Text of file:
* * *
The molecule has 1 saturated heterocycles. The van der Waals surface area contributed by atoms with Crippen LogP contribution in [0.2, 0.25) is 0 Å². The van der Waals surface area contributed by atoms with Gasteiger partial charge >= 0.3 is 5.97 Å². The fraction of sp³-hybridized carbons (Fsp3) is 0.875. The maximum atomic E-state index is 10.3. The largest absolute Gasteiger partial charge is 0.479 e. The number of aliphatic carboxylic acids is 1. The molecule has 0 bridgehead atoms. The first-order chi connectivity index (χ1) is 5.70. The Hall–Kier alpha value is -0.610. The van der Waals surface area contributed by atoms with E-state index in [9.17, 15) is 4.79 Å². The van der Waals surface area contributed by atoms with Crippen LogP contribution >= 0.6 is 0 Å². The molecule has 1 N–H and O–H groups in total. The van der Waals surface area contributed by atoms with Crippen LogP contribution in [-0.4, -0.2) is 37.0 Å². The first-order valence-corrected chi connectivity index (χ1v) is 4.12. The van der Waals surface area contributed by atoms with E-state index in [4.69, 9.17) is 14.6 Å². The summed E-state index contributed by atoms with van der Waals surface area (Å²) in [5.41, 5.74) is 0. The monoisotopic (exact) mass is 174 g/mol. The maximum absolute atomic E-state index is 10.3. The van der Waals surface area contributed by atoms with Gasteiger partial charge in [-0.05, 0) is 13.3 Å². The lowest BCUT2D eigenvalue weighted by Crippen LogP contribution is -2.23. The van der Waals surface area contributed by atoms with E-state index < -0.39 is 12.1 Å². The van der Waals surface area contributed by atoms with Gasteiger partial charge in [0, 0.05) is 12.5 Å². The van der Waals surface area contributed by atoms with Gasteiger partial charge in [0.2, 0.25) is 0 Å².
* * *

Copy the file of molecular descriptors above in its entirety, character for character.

The molecule has 1 saturated heterocycles. The van der Waals surface area contributed by atoms with Crippen LogP contribution in [0.2, 0.25) is 0 Å². The van der Waals surface area contributed by atoms with Gasteiger partial charge >= 0.3 is 5.97 Å². The fraction of sp³-hybridized carbons (Fsp3) is 0.875. The maximum atomic E-state index is 10.3. The largest absolute Gasteiger partial charge is 0.479 e. The number of aliphatic carboxylic acids is 1. The molecule has 0 bridgehead atoms. The first-order chi connectivity index (χ1) is 5.70. The Hall–Kier alpha value is -0.610. The van der Waals surface area contributed by atoms with E-state index in [9.17, 15) is 4.79 Å². The van der Waals surface area contributed by atoms with Crippen LogP contribution >= 0.6 is 0 Å². The molecule has 1 N–H and O–H groups in total. The van der Waals surface area contributed by atoms with Crippen LogP contribution in [-0.4, -0.2) is 37.0 Å². The first-order valence-corrected chi connectivity index (χ1v) is 4.12. The van der Waals surface area contributed by atoms with E-state index in [4.69, 9.17) is 14.6 Å². The summed E-state index contributed by atoms with van der Waals surface area (Å²) in [5.41, 5.74) is 0. The monoisotopic (exact) mass is 174 g/mol. The maximum absolute atomic E-state index is 10.3. The van der Waals surface area contributed by atoms with Gasteiger partial charge in [-0.05, 0) is 13.3 Å². The lowest BCUT2D eigenvalue weighted by Crippen LogP contribution is -2.23. The van der Waals surface area contributed by atoms with E-state index < -0.39 is 12.1 Å². The van der Waals surface area contributed by atoms with Gasteiger partial charge in [0, 0.05) is 12.5 Å². The van der Waals surface area contributed by atoms with Gasteiger partial charge in [0.2, 0.25) is 0 Å².